Arway: Conservation Is about Talking to and Working with Others
An Interview with John Arway (Part 1)
“I often say there are only two seasons in Pennsylvania: hunting season and fishing season,” John Arway says with a laugh. “That keeps me occupied almost all year round.”
Arway, who retired in November 2018, spent 38 years with the Pennsylvania Fish and Boat Commission, the last 10 of which he served as the commission’s executive director.
Now that he’s a few months into retirement, he still maintains speaking engagements but is excited to have time to enjoy the outdoors with his family, of which he has four children and seven grandchildren. The latter keep him plenty busy.
“We hike, fish, hunt, and everything else that goes along with the outdoors; I try to emphasize the importance of getting outdoors,” Arway says. “The grandkids have kayaks of their own now and I’m excited to spend more time on the water with them.”
A Passion for the Outdoors
As passionate as Arway is about the outdoors, it should come as no surprise that he has spent the better part of his life working to improve Pennsylvania’s waterways.
After graduating with his bachelor’s degree in biology from the University of Pittsburgh, Arway had a brief stint as an organic chemist at Westinghouse before moving on to a Pennsylvania watershed association where he found his calling: stream biology.
Arway moved south with his wife so that he could attend Tennessee Tech University as a graduate student. As part of his graduate thesis, he studied the responses of fish communities and quality of water in streams affected by acid seeps caused by the construction of a highway. After graduating from Tennessee Tech with a master’s in aquatic biology, Arway returned to Pennsylvania and shortly thereafter began his career with the state’s Fish and Boat Commission.
Nearly 4 Decades with the Fish and Boat Commission
During his 38-year tenure at the commission, Arway wore many hats. Initially, he accepted a seasonal position working on habitat projects, but soon he found himself promoted to a fish biologist. In 1987, Arway was again promoted to division chief. He held this position until 2010 when he became the commission’s executive director.
Over the almost four decades Arway spent at the commission, his proudest accomplishment is being part of the early movement to clean up our state’s waters.
“We’ve got more waters to fish today than we did when I started,” Arway says, summing it up.
Additionally, Arway takes pride in the amount of collaboration he was able to help establish and take part in during his time with the commission.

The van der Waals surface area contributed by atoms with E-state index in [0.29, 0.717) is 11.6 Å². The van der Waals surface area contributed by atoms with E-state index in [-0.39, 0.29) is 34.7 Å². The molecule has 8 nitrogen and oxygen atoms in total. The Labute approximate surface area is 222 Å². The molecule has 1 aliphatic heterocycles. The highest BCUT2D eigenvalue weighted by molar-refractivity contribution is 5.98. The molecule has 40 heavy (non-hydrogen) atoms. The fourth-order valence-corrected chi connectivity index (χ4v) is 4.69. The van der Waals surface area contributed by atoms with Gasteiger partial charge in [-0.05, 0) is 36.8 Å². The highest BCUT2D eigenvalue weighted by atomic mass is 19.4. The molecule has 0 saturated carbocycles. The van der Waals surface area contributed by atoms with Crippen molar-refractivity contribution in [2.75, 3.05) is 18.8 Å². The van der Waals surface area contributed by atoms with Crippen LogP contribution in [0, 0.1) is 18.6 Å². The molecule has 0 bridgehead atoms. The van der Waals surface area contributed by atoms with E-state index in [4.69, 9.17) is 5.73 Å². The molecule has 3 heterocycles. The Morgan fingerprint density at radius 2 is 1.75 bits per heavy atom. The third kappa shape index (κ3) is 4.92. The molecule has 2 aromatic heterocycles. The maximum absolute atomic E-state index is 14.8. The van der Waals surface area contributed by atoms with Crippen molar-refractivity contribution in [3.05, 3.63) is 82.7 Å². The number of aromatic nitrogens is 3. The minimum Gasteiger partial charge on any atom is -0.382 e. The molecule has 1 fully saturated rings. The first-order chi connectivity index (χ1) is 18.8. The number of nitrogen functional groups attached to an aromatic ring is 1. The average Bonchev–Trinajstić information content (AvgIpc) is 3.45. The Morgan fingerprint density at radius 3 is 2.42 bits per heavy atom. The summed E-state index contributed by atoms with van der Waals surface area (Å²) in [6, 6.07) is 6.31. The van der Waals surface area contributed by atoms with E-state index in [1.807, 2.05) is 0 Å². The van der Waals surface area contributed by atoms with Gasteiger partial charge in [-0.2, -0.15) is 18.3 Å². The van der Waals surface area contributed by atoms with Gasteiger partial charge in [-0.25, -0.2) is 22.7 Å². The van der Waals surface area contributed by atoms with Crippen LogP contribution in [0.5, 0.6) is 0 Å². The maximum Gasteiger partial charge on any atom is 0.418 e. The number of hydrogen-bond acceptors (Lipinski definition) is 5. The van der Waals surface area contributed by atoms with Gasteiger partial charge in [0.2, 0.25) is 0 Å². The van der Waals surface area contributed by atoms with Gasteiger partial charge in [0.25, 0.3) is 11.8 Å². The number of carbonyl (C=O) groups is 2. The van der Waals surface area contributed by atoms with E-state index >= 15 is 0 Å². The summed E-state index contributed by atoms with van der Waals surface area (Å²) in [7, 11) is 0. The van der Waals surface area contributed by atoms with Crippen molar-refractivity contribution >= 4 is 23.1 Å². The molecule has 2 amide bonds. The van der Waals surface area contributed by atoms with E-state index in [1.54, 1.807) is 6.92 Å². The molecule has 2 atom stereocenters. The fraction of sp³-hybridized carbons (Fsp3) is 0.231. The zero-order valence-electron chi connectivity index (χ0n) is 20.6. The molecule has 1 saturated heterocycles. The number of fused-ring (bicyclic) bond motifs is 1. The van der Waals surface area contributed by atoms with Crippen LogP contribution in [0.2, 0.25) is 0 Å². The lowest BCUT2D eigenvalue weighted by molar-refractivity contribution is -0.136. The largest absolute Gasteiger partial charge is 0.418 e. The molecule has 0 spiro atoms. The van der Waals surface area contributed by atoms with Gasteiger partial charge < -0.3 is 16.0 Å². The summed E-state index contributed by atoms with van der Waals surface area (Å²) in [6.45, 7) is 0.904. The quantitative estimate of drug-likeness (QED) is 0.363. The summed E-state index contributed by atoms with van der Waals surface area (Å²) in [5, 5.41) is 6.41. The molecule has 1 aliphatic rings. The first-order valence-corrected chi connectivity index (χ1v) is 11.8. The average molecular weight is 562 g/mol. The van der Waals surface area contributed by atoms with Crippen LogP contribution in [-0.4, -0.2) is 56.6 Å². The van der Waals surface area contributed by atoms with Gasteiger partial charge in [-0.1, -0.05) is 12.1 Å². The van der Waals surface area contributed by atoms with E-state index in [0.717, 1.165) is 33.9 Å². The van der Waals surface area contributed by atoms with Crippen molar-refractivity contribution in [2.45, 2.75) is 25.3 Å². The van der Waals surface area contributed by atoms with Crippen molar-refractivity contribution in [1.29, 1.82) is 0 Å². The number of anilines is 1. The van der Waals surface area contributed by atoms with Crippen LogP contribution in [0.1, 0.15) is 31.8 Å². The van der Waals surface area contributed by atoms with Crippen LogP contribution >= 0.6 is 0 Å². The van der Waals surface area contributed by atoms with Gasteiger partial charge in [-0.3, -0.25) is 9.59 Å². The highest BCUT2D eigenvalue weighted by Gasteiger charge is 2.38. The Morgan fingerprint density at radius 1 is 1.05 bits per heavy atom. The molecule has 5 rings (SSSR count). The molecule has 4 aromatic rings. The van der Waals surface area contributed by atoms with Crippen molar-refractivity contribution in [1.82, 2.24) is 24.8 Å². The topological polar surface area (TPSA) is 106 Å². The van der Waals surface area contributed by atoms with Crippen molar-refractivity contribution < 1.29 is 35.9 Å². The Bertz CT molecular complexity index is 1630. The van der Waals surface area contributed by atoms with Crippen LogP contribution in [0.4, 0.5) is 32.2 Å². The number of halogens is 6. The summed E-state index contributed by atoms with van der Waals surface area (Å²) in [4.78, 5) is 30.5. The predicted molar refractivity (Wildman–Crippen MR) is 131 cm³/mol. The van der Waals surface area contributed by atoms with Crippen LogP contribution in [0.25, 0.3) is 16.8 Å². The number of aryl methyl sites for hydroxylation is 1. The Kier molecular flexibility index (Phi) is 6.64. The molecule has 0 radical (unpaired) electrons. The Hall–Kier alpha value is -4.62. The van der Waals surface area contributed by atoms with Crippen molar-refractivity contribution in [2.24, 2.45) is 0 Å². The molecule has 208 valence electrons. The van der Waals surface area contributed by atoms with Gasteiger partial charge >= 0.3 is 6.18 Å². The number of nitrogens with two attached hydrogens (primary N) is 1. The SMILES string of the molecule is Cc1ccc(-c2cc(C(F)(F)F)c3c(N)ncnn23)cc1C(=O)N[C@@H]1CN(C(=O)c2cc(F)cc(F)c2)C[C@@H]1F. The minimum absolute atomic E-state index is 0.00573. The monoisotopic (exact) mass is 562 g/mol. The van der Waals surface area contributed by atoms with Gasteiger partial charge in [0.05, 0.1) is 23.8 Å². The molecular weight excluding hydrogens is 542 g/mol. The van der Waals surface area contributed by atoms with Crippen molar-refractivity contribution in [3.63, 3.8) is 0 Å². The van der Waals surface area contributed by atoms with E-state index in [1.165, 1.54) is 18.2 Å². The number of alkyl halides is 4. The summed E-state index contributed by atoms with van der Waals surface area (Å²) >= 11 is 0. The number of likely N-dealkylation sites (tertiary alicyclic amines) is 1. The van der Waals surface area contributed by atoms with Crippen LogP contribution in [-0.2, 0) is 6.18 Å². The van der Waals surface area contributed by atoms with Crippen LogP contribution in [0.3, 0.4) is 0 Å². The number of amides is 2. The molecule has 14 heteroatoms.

While at the commission, Arway worked closely with a variety of organizations, from local law enforcement to other governmental departments to nonprofits. He believes collaboration and coordination are critical to maintaining the health of our waterways – both in Pennsylvania and across the country.
Collaboration Across Sectors Is Key
The Fish and Boat Commission often interfaces across governmental organizations, including with scientists from the Department of Environmental Protection (DEP) and the U.S. Army Corps of Engineers; but, Arway believes nonprofits play a vital role, as well.
“With non-profits, we always tried to form partnerships. They’re our eyes and ears. The members of conservation groups are on the water all the time,” Arway says. “We rely on them to let us know when things are going bad and when they’re going well.”
Arway cites the help received from groups like Trout Unlimited and other members of the public who helped survey streams across Pennsylvania.
“I asked my staff, ‘how long would it take to survey all of our trout waters in the state?’ they told me, ‘about 130 years,’” Arway recalls.
Unsatisfied with that answer, Arway launched the the Unassessed Waters program and enlisted the help of Trout Unlimited chapters and universities across the state to survey waterways and identify trout streams. By surveying over a thousand miles of waterways across the state, the Fish and Boat Commission could secure DEP protection for identified trout waters. But it’s more than collaboration and partnerships between government and non-government organizations that Arway believes are necessary for the future of the state waters and wildlife.
“We have a philosophy at the Fish and Boat Commission: resource first,” Arway explains. To him, this means focusing on the bigger picture – the health of our natural resources – and fostering connections across groups who may, at times, seem at odds with each other.
Regardless of whether you are a hunter, angler, wildlife watcher, or conservationist, “whether it’s clean water or healthy fish habitats, we all have to come together and make sure the foundation is stable,” Arway believes.
Even if it, to some, it feels like groups are at odds, the end goal is all the same – that is the meaning of “resource first.” And that is something Arway stresses as ever important as we address threats to our waterways.
“When I first started out with the Fish and Boat Commission looking at water pollution it was easier, although at the same it seemed difficult at the time,” Arway says. “But we could walk up to a point source discharge – like a pipe – and make a simple case that there were less fish downstream than there were upstream.”
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